It is very easy to accidentally misdiagnose internal or even external parasites on your molly as a prolapse and this is far more common than most people think. Both internal camallanus worms and external flukes can sometimes appear to be a prolapse on a molly in certain situations so always confirm the problem prior to starting treatment.

With most colors of mollies, flues should be easy to identify if you have a close look at them while having a photo available to compare them to. The problem is with camallanus worms and an actual prolapse as they can look very similar depending on when the camallanus worm last fed on the blood of your molly.

The easiest way to identify a camallanus worm is by its color as it will change from a pale to dark red after feeding. You can usually get fenbendazole, levamisole or praziquantel from your veterinarian to treat the condition in your molly if you do think that it is actually camallanus worms rather than a prolapse with the worms often being easier to treat anyway.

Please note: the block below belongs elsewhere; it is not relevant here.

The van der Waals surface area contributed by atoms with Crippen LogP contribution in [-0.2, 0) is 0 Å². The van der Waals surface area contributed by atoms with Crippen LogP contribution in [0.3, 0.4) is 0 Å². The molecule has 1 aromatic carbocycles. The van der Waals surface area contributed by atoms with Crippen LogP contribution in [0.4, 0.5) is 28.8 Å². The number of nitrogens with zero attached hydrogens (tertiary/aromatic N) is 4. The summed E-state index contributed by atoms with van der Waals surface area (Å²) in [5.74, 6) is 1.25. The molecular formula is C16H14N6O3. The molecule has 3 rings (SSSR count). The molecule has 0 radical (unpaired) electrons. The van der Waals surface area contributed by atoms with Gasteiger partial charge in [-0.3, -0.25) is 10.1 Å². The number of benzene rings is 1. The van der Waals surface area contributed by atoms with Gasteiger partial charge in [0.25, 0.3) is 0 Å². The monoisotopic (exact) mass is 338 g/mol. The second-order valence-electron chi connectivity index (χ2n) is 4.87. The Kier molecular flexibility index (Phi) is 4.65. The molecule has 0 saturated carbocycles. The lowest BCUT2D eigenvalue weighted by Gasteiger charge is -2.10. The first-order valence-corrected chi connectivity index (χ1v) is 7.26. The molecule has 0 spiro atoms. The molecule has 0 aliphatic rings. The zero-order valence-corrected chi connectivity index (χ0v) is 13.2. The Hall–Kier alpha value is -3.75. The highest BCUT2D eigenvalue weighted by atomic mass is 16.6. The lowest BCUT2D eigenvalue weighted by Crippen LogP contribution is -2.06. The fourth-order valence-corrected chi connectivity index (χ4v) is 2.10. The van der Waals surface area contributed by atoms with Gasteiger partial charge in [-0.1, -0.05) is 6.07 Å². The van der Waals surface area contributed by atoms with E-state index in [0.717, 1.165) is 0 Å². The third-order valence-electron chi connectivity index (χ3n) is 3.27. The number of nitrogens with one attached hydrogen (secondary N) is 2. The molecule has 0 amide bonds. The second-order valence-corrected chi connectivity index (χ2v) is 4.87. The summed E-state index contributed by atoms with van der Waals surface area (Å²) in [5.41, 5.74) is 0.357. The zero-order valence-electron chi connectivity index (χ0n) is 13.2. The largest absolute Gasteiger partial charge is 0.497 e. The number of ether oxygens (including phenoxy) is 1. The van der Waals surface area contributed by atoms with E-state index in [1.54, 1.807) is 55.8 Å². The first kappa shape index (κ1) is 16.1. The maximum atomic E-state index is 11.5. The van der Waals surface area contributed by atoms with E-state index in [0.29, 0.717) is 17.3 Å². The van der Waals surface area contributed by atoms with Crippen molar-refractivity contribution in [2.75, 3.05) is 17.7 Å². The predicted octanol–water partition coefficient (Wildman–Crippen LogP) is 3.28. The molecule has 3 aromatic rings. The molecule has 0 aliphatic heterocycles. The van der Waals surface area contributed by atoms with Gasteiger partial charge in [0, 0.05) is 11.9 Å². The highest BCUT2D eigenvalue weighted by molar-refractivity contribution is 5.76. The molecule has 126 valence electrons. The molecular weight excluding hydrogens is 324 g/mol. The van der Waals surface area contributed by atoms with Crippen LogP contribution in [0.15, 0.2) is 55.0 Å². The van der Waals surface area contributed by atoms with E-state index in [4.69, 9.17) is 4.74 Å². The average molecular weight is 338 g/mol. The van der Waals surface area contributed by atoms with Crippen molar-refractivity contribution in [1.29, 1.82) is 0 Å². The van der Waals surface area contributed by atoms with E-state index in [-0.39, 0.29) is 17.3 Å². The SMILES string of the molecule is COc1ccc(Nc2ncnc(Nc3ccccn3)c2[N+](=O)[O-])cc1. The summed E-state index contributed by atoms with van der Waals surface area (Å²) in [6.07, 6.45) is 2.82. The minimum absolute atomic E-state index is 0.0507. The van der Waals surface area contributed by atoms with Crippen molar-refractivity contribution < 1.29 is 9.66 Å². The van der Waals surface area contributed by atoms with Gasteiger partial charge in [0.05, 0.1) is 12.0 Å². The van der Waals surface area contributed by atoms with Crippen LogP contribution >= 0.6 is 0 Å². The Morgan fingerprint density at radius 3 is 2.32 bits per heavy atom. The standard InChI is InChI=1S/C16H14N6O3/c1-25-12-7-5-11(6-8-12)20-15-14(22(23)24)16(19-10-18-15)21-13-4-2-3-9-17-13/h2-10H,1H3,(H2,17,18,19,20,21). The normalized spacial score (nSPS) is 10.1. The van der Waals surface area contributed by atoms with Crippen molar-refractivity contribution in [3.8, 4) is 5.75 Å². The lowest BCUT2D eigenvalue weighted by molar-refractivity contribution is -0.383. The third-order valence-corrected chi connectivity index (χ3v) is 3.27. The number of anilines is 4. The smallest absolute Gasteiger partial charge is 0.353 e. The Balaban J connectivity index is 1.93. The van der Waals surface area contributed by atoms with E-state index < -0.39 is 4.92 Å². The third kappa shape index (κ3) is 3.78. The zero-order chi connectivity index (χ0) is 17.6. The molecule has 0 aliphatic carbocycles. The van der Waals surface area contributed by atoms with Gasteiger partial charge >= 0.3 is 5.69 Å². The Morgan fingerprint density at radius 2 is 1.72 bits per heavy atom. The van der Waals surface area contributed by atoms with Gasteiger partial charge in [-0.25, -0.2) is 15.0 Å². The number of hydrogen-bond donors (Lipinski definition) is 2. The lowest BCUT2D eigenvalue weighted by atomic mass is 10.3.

Why Do Prolapses Happen In Molly Fish?

Most prolapses in mollies and other fish occur due to the fish being over-fed and ending up constipated. Some mollies will end up having a prolapse due to having an internal infection and female mollies can prolapse when straining to give birth to their live young too.

More and more people are crossbreeding guppies with mollies to make muppies with this being a common cause of a prolapse in a female mollie when she gives birth but she can still prolapse when she gives birth to normal molly babies too. Infections that are bad enough to cause a prolapse in your mollies will almost always have secondary symptoms making it relatively obvious that this is the cause while also usually being easy to treat with something like Melafix.

Overfeeding fish is very common, especially for beginners but fish keepers of all levels of experience are often overfeeding their fish. This is why prolapses are so common in pet fish but thankfully, an Epsom salt bath is usually enough to treat the condition in the fish and prevent the prolapse from being able to get worse. If the prolapse has been left to develop then you can sometimes fast your fish by reducing its food intake while you treat your molly for the condition but this will not always help.

How Do You Fix A Molly Fish Prolapse?